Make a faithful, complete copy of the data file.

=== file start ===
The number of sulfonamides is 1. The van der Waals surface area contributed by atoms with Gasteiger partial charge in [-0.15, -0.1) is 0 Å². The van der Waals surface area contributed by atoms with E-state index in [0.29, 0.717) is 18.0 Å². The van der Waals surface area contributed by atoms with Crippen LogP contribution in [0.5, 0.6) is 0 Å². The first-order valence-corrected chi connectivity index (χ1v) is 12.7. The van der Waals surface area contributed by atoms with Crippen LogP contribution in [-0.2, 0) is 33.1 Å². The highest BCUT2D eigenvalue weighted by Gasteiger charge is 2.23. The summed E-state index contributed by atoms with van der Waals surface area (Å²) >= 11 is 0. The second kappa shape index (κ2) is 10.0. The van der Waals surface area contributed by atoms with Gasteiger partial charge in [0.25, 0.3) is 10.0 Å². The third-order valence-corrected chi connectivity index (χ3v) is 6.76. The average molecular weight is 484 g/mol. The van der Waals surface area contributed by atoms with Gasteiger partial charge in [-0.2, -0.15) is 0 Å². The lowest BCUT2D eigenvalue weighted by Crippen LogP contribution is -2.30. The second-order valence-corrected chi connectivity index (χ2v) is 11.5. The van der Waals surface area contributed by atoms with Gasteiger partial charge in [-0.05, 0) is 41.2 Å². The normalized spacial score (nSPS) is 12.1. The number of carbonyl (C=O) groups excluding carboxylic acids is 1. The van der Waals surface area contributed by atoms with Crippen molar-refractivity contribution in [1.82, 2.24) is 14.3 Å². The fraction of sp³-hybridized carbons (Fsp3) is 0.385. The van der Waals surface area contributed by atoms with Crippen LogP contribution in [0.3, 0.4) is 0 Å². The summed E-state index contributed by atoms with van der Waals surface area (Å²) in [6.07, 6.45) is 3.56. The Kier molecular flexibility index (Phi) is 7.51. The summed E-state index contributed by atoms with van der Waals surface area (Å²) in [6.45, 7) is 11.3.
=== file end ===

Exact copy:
The number of sulfonamides is 1. The van der Waals surface area contributed by atoms with Gasteiger partial charge in [-0.15, -0.1) is 0 Å². The van der Waals surface area contributed by atoms with E-state index in [0.29, 0.717) is 18.0 Å². The van der Waals surface area contributed by atoms with Crippen LogP contribution in [0.5, 0.6) is 0 Å². The first-order valence-corrected chi connectivity index (χ1v) is 12.7. The van der Waals surface area contributed by atoms with Crippen LogP contribution in [-0.2, 0) is 33.1 Å². The highest BCUT2D eigenvalue weighted by Gasteiger charge is 2.23. The summed E-state index contributed by atoms with van der Waals surface area (Å²) >= 11 is 0. The second kappa shape index (κ2) is 10.0. The van der Waals surface area contributed by atoms with Gasteiger partial charge in [0.25, 0.3) is 10.0 Å². The third-order valence-corrected chi connectivity index (χ3v) is 6.76. The average molecular weight is 484 g/mol. The van der Waals surface area contributed by atoms with Gasteiger partial charge in [-0.2, -0.15) is 0 Å². The lowest BCUT2D eigenvalue weighted by Crippen LogP contribution is -2.30. The second-order valence-corrected chi connectivity index (χ2v) is 11.5. The van der Waals surface area contributed by atoms with Gasteiger partial charge in [-0.05, 0) is 41.2 Å². The normalized spacial score (nSPS) is 12.1. The number of carbonyl (C=O) groups excluding carboxylic acids is 1. The van der Waals surface area contributed by atoms with Crippen molar-refractivity contribution in [1.82, 2.24) is 14.3 Å². The fraction of sp³-hybridized carbons (Fsp3) is 0.385. The van der Waals surface area contributed by atoms with Crippen LogP contribution in [0.3, 0.4) is 0 Å². The summed E-state index contributed by atoms with van der Waals surface area (Å²) in [6.07, 6.45) is 3.56. The Kier molecular flexibility index (Phi) is 7.51. The summed E-state index contributed by atoms with van der Waals surface area (Å²) in [6.45, 7) is 11.3.